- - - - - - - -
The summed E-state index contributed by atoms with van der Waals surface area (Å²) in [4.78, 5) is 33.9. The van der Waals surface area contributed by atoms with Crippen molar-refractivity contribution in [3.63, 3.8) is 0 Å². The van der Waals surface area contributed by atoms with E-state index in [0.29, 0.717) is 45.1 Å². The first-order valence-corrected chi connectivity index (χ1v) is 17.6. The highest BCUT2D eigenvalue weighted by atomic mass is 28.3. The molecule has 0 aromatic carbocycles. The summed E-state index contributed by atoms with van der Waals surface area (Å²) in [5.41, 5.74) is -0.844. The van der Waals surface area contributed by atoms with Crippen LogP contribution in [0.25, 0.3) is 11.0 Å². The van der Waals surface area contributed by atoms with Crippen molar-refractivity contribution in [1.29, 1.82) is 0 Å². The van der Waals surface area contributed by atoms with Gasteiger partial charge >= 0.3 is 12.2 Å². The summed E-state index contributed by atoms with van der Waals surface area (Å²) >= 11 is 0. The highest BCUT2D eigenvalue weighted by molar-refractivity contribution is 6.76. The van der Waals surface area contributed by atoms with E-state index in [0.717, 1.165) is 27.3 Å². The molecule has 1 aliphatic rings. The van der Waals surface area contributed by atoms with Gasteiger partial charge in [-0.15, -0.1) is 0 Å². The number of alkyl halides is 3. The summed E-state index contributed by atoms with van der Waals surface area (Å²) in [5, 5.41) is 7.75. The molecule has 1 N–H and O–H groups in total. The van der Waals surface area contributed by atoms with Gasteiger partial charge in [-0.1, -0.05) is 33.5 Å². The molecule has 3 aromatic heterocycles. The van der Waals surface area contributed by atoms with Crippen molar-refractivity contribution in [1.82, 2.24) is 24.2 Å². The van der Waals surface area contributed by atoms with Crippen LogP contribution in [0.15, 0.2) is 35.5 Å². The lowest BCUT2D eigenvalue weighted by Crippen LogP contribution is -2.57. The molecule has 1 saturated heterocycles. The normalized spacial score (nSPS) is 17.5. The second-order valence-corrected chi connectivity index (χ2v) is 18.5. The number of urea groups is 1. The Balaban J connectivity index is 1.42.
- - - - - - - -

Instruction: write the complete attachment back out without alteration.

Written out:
The summed E-state index contributed by atoms with van der Waals surface area (Å²) in [4.78, 5) is 33.9. The van der Waals surface area contributed by atoms with Crippen molar-refractivity contribution in [3.63, 3.8) is 0 Å². The van der Waals surface area contributed by atoms with E-state index in [0.29, 0.717) is 45.1 Å². The first-order valence-corrected chi connectivity index (χ1v) is 17.6. The highest BCUT2D eigenvalue weighted by atomic mass is 28.3. The molecule has 0 aromatic carbocycles. The summed E-state index contributed by atoms with van der Waals surface area (Å²) in [5.41, 5.74) is -0.844. The van der Waals surface area contributed by atoms with Crippen LogP contribution in [0.25, 0.3) is 11.0 Å². The van der Waals surface area contributed by atoms with Crippen molar-refractivity contribution in [1.29, 1.82) is 0 Å². The van der Waals surface area contributed by atoms with Gasteiger partial charge >= 0.3 is 12.2 Å². The summed E-state index contributed by atoms with van der Waals surface area (Å²) >= 11 is 0. The highest BCUT2D eigenvalue weighted by molar-refractivity contribution is 6.76. The van der Waals surface area contributed by atoms with E-state index in [0.717, 1.165) is 27.3 Å². The molecule has 1 aliphatic rings. The van der Waals surface area contributed by atoms with Gasteiger partial charge in [-0.15, -0.1) is 0 Å². The number of alkyl halides is 3. The summed E-state index contributed by atoms with van der Waals surface area (Å²) in [5, 5.41) is 7.75. The molecule has 1 N–H and O–H groups in total. The van der Waals surface area contributed by atoms with Gasteiger partial charge in [-0.1, -0.05) is 33.5 Å². The molecule has 3 aromatic heterocycles. The van der Waals surface area contributed by atoms with Crippen molar-refractivity contribution in [1.82, 2.24) is 24.2 Å². The van der Waals surface area contributed by atoms with Crippen LogP contribution in [0.15, 0.2) is 35.5 Å². The lowest BCUT2D eigenvalue weighted by Crippen LogP contribution is -2.57. The molecule has 1 saturated heterocycles. The normalized spacial score (nSPS) is 17.5. The second-order valence-corrected chi connectivity index (χ2v) is 18.5. The number of urea groups is 1. The Balaban J connectivity index is 1.42.